Biden's team takes shape as Trump's hopes of overturning election fade
WASHINGTON/WILMINGTON, Del. (Reuters) - President Donald Trump's hopes of reversing his election loss hung by a thread on Monday as Michigan and Pennsylvania looked to push ahead with certifying results, while President-elect Joe Biden filled more top jobs in his incoming administration.
Trump, a Republican, lost both election battleground states in the Nov. 3 vote, but he has refused to concede defeat and is fighting a legal battle to overturn the results there and in other close races across the country.
Trump's effort to prevent Biden from taking office on Jan. 20 likely will be doomed if officials confirm the Democratic challenger as the winner of the votes in Michigan and Pennsylvania.
Biden beat Trump in Michigan by more than 150,000 votes, or almost 3 percentage points, and the election canvassing board is required to validate the count. But it's unclear whether the process will work as the law dictates when the board meets on Monday.
A Republican on the board, which is evenly split between the parties, has suggested he favors delaying certification because of technical irregularities that may have affected a few hundred votes in one county. The Trump campaign has suggested without evidence the irregularities point to widespread fraud.
A deadlock would likely force the matter into state appeals courts, where an order would be sought to compel the board to perform its duty. If the members refused, Governor Gretchen Whitmer, a Democrat, has the authority to replace them.
Monday is also the deadline in Pennsylvania for counties to report their certified tallies to Secretary of State Kathy Boockvar, a Democrat. Boockvar likely would then certify the results on behalf of the state in a matter of days. Biden won Pennsylvania by more than 80,000 votes.
Electors in each state will convene as the Electoral College on Dec. 14 to formally select the next president. Biden won 306 electoral votes, 36 over the 270 threshold needed to win.
Biden, working in his home state of Delaware, has pushed ahead with his transition plans despite the lack of cooperation from the current administration. Ron Klain, the incoming White House chief of state, said on Sunday that Biden will announce his first Cabinet picks on Tuesday.
Antony Blinken will be tapped as U.S. secretary of state, a person close to the transition team said, elevating a seasoned and trusted Biden aide who will work on helping to undo Trump's "America First" foreign policy.
Blinken's appointment makes another longtime Biden aide with a foreign policy background, Jake Sullivan, the top candidate to be U.S. national security adviser.
Biden has chosen another veteran diplomat, Linda Thomas-Greenfield, who held a top diplomatic post in the Obama administration, as U.S. ambassador to the United Nations, media reports said on Sunday.
Biden also said last week he had chosen a Treasury secretary, and would announce the person near the Nov. 26 Thanksgiving holiday. Former Federal Reserve chief Janet Yellen is said to be the top candidate.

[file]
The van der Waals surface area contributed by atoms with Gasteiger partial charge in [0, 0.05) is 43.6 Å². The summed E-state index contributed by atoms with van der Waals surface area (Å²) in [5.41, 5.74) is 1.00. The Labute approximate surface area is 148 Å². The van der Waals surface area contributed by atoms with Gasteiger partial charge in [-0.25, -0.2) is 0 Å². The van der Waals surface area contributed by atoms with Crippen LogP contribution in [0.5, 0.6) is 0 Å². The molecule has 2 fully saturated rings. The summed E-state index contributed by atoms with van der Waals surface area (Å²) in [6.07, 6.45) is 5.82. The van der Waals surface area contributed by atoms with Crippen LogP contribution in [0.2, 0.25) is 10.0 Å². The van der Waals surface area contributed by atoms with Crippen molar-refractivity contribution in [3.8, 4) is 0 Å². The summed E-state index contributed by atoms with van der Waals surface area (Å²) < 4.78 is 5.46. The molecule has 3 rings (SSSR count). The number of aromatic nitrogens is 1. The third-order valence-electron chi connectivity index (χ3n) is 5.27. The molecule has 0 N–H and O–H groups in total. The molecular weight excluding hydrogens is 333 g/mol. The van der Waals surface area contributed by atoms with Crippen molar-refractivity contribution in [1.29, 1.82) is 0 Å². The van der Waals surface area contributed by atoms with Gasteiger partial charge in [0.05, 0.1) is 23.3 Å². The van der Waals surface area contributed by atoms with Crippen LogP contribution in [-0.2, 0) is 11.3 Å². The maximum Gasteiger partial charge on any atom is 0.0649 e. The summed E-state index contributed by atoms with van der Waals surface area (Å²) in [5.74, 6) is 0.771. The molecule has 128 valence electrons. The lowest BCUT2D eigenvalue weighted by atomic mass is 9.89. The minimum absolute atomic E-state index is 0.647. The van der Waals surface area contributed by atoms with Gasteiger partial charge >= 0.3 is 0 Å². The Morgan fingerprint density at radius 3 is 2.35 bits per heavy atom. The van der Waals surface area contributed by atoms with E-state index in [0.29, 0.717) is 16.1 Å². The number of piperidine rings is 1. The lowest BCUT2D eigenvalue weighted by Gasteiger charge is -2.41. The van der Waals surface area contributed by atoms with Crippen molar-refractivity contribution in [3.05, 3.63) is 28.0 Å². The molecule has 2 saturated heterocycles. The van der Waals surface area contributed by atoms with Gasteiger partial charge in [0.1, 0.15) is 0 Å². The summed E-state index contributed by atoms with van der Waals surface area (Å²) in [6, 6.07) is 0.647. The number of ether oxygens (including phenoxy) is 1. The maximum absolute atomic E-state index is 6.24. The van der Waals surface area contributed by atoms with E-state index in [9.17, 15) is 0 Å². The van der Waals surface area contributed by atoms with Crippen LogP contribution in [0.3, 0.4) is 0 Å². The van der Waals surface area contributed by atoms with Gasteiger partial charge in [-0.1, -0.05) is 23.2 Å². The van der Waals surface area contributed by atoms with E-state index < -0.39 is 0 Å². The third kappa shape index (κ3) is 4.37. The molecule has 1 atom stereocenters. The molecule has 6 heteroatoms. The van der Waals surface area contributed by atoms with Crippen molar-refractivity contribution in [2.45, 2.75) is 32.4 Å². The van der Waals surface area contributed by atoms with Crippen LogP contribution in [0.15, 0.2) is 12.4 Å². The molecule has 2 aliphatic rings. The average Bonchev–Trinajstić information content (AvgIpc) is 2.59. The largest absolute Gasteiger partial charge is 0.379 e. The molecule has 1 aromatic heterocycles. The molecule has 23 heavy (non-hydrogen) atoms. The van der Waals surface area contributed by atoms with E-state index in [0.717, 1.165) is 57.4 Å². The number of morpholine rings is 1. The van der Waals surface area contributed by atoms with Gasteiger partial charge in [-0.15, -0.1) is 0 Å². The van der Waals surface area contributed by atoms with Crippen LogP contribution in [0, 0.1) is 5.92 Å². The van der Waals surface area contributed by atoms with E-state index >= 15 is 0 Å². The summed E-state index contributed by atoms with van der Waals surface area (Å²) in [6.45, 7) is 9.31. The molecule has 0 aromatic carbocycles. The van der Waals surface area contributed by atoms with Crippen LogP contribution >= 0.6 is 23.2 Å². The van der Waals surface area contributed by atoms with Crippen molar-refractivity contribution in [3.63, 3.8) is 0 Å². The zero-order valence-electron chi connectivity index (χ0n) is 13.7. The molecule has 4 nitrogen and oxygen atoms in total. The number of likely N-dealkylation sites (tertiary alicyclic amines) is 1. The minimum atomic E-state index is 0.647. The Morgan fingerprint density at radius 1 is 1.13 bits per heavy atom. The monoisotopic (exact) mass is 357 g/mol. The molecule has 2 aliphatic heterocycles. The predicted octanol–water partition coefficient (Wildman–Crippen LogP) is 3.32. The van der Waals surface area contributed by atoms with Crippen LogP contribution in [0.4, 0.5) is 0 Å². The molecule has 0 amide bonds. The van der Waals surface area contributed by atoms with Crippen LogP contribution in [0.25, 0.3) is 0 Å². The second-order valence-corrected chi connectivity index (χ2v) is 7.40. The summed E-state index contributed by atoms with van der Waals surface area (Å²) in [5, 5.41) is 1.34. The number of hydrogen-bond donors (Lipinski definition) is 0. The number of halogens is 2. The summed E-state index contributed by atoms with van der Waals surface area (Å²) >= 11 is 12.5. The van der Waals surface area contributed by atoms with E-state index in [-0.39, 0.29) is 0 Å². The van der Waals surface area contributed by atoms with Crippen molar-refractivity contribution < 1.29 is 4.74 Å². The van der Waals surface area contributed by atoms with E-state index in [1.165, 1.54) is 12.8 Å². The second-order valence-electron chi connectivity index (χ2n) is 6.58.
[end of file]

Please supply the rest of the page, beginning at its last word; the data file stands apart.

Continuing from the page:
On Monday, Biden named Reema Dodin and Shuwanza Goff as deputy directors of the White House's office of legislative affairs, which coordinates legislation with Congress. Dodin and Goff have served as top legislative strategists for Democratic Senator Dick Durbin and Democratic House of Representatives Majority Leader Steny Hoyer, respectively.
Meanwhile, the Trump campaign's focus remains on an increasingly desperate quest to delay certification of the election results in several states, an effort that has mostly met with failure. It suffered another blow on Saturday when a federal judge in Pennsylvania dismissed a lawsuit, saying it was not in the court's power to violate the Constitution.
Trump's campaign has also filed a petition for another recount in Georgia, which on Friday certified results showing Biden had narrowly won that state, a longtime Republican bastion in presidential elections.
While most Republicans continue to either publicly back Trump's efforts or remain silent, a growing number are imploring him to concede the election and assist with the transition to Biden's administration.
Republican Senator Pat Toomey of Pennsylvania told CNBC that the idea of a sitting president pressuring lawmakers to disregard the will of voters by selecting their own group of electors was completely inconsistent with a democratic society.
"I can assure you that I’m not alone in this view among Republican senators," said Toomey, who has announced that he will not seek reelection in 2022.
More than 100 former Republican national security officials demanded in a published letter on Monday that party leaders denounce Trump's refusal to concede the election, calling it a dangerous and anti-democratic assault on U.S. institutions.
"By encouraging President Trump's delaying tactics or remaining silent, Republican leaders put American democracy and national security at risk," said the group, which included officials from the administrations of Ronald Reagan, George H.W. Bush, George W. Bush and Trump.
(Reporting by James Oliphant; Additional reporting by Trevor Hunnicutt, Susan Heavey and David Morgan; Writing by James Oliphant and Paul Simao; Editing by Scott Malone and Grant McCool)
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